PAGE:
Why do varicose veins come with pregnancy?

Varicose veins are veins which have reduced capability to transport blood back to the heart against gravity. They often appear twisted, swollen and enlarged. They are often only of cosmetic concern but can also be of medical concern if symptoms become more severe.

Are varicose veins more common during pregnancy?

Pregnancies and childbirths have been identified as one of several potential causes that increase the risk of developing varicose veins1. Whilst incidences for varicose veins are similar between boys and girls at young ages, varicose disease becomes more prevalent in women with increasing age2.
In about one-third of women having given birth to their first child signs of varicose veins can be observed. After multiple pregnancies this number raises to 50%.

1Anthony A. Bamingboye et al; Interventions for varicose veins and leg oedema in pregnancy, 2007.
2Eva Thaler et al; Compression stockings prophylaxis of emergent varicose veins in pregnancy: a prospective randomised controlled study.

What is causing varicose veins during pregnancy?

The causes and contributors to the formation of varicose veins are not fully understood yet. However, pregnancies have shown to be a major contributor. Changes occurring during pregnancy are assumed to be mainly responsible for the increased risk of developing venous reflux: Firstly, variations in the hormonal environment which are lowering venous tone in combination with uterine compression of venous return can lead to a strong distension of veins. Especially in the case of minor pre-existing venous insufficiency, these conditions can cause significant progression of the disease.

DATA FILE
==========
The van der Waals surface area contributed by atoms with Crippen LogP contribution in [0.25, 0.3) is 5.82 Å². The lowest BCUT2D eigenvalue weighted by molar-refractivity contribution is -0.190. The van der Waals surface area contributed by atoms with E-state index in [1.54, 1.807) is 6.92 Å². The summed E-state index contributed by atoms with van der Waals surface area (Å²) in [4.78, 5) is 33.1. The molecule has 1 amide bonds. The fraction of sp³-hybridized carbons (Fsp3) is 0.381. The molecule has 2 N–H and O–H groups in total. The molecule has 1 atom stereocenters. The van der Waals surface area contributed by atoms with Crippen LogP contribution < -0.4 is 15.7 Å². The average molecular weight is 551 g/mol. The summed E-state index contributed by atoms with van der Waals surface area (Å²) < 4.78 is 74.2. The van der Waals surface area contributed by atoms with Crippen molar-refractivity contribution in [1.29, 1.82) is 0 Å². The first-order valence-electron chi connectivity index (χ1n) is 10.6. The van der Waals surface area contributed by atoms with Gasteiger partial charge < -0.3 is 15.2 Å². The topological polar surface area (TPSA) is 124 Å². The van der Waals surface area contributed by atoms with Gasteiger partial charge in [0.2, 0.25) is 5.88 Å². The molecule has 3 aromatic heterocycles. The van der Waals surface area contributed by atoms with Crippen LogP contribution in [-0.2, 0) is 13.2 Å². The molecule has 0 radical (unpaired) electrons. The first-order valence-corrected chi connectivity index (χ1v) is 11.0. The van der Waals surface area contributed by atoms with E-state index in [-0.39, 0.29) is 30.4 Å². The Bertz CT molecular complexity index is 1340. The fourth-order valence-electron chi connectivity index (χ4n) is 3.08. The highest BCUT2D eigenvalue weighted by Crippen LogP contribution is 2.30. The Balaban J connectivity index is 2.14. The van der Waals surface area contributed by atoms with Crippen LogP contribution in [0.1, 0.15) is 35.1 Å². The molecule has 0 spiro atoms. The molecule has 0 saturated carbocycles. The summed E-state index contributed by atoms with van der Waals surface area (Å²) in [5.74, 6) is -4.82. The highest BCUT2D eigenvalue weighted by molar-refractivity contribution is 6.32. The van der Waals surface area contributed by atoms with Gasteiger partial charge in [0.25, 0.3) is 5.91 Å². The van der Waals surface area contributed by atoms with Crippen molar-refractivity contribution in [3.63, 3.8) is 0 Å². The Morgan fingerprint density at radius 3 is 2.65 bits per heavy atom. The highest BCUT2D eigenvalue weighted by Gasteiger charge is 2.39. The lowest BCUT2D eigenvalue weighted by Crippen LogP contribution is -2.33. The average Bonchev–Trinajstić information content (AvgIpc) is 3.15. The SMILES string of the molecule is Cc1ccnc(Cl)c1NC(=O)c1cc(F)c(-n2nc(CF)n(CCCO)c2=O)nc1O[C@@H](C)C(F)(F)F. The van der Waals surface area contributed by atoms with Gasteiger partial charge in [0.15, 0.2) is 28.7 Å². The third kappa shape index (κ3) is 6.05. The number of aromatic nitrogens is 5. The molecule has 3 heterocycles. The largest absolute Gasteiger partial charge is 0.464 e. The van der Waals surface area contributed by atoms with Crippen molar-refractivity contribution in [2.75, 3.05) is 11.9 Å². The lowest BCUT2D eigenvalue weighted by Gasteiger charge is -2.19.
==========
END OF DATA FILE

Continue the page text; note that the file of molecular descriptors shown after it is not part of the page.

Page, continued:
Another cause for varicose veins during pregnancy is that blood volume increases. In parallel the blood flow rate from the legs to the pelvis decrease, which puts additional pressure on the veins and thus may cause damage of vein valves.

How can varicose veins be prevented during pregnancy?

Unfortunately, some women are more prone to forming varicose veins during pregnancies, little that can be done to fully prevent it. However, to minimize formation of varicose veins elastic compression stockings are sometimes used in combination with simple leg exercises. Daily low-impact exercises (if approved by a physician), regular breaks from long sitting or standing activities and moving a lot may reduce the risk.

Does working in a standing position favour varicose veins?

Other preventive measures contain avoidance of crossing legs whilst sitting, wearing flat shoes rather than high heels, periodical elevation of the legs for better circulation and lowering of sodium intake to reduce swelling of veins.
Often, varicose veins will improve after delivery due to the reduction of pressure by the uterus on the large vein that carries blood from the legs and feet to the heart (also called inferior vena cava5). In many cases varicose veins vanish within 3 months to 1 year after delivery. For that reason, it is also uncommon to treat varicose veins during pregnancy.
There are also other factors that have been shown to increase risk4 of developing varicose veins, such as age, genetics, obesity or working in a standing position.

4Rupal Christine Gupta; Why Do Some Pregnant Women Get Varicose Veins?
5Ibid.

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